Korean Chôngganbo and Far Eastern music notation systems

An example of Korean Chôngganbo music notation

As I mentioned in my last post, I’ve been having some relatively in depth discussions about music systems and notation for them with Bryan Townsend.  A statement in one of Bryan’s recent posts got me thinking a bit about notating rhythms, for which the Near Eastern notation systems aren’t particularly well suited. Here’s that statement

So we may be forced to the conclusion that, like accurate music notation, harmony and polyphony were invented exactly once in music history. Even more astonishing, they were both invented at roughly the same time in roughly the same place: southern France, northern Italy around 1000 AD. Nailing down the details of notating rhythms took until about 1500.

However, from what I remembered about some early Far Eastern notation systems, rhythm has been notated for some centuries and with a relatively high degree of precision.  One such system, Chôngganbo (정간보), which was develped by Sejong the Great (1397 – 1450) who is also credited with creating/promulgating what many linguists consider to be the most perfect alphabet, Hangul (한글).

I only happened across Chôngganbo via a strange route.  When I was following the career of Rock and experimental musician, Mike Patton, I was delighted to find and hear a bootleg of a live performance of a collaborative work he did with  William Winant and DJ Eddie Def that was called “Phono Sanjo.”  The piece combined elements of Mike Patton’s vocal acrobatics and Winant using various percussion including some very distinctive Chinese cymbols (for those of you who listen to Chinese Opera with any regularity you know exactly what I’m talking about) and DJ Eddie Def on turntables.  Many of these live performances of the piece took place in the mid to late 90s in the Bay Area.  I first got a bootleg around 1999.

The title of the piece refers to the two aesthetic driving forces of the work.  “Phono” obviously is a reference to “Phonograph” or the turntables; “Sanjo” is actually a style of art music from Korea, so many of the actual samples used by the turntablist are samples from Sanjo recordings.  Most prominently heard in the samples is the gayageum, one of the principle instruments used for this style of music and a close cousin of the Chinese guzheng and Japanese koto (Eric–now you know how I first came across gayageum music!).  Though sanjo is primarily an instrumental style of music, Mike Patton’s vocalizations evoke some of the Far Eastern vocal traditions (in the same way that Winant used a Chinese Cymbal) in the creating of a sort of Pan-East Asian experimental music piece. Continue reading “Korean Chôngganbo and Far Eastern music notation systems”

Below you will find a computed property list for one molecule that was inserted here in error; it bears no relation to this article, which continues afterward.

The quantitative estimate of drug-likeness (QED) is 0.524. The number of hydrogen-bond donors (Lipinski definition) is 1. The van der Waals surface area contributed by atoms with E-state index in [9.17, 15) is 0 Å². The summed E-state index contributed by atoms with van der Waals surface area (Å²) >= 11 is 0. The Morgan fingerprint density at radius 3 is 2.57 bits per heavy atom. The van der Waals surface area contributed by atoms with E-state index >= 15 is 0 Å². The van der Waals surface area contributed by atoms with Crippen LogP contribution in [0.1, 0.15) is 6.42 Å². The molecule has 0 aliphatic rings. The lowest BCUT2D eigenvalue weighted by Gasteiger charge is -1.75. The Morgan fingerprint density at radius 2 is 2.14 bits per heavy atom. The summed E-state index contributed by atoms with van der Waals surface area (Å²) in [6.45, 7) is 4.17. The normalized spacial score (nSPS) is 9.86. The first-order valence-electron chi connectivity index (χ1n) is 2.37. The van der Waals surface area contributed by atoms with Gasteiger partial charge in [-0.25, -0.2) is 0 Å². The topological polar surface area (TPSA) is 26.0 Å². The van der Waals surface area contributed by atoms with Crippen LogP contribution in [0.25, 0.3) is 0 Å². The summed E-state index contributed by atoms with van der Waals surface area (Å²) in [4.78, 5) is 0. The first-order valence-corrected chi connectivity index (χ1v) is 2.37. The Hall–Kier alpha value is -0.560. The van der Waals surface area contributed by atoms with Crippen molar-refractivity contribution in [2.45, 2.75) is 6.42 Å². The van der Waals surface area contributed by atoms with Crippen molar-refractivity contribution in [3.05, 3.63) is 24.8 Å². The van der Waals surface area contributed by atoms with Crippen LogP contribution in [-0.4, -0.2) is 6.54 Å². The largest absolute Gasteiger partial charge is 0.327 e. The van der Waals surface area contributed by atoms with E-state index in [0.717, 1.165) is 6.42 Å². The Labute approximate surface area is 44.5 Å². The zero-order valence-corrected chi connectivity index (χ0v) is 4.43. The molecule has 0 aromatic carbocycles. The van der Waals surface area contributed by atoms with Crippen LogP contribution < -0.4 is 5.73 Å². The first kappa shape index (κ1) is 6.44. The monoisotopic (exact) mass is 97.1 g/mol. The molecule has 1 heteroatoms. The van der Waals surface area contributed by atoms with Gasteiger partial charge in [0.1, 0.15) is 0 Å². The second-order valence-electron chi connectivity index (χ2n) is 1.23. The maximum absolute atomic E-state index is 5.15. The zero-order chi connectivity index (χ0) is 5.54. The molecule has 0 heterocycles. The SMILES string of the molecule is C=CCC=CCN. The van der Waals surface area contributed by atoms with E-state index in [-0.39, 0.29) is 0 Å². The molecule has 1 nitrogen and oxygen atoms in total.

DaHjaj QeylIS qa’jIH.

A scene from Commedia Beauregard's production of "A Klingon Christmas Carol"

“I am the Spirit of Kahless Present.”

Sometimes I have to be in the business of creating culture, not just re-creating culture (or ‘re-presenting culture’ as I sometimes refer to my musical activities).  I’ve been watching a DVD of the final performance of  “A Klingon Christmas Carol” which is a production by the Commedia Beauregard that has been running during the Christmas season for the past four years.  This is in preparation for scoring incidental music that my group, il Troubadore (or more properly, the il Troubadore Klingon Music Project), will be recording for the live production this season.

As I’ve been developing Klingon Music and the possible theory behind it for the past year or so (though my interest in Klingon music dates back many more years as I’ve mentioned elsewhere) sometimes projects like this are incredibly satisfying.  Nothing like creating not only original music, but a completely ‘original’ style of music for a culture from a Science Fiction series.

While I won’t be posting actual examples that will be used for the score/soundtrack of this production, I will continue to blog about (with other examples) the music as I spend more and more time immersing myself in Klingon Culture.  As I mentioned in a previous status update at my facebook page that I still haven’t gotten the typical post conference/event blues after having the chance to play a concert with Yo-Yo Ma–this project and the project in my previous post are the reasons (amongst so many others).

I’m just so thrilled and pleased that I can have all these exciting musical experiences without having to leave this little quaint part of the world as I’ve said regarding this past month or so of such wonderful strangeness!  As the saying goes–“Show me a bored person, and I’ll show you a lazy person.”

Or, as the Klingons would say, Hoch ‘ebmey tIjon (“Capture all opportunities!”)!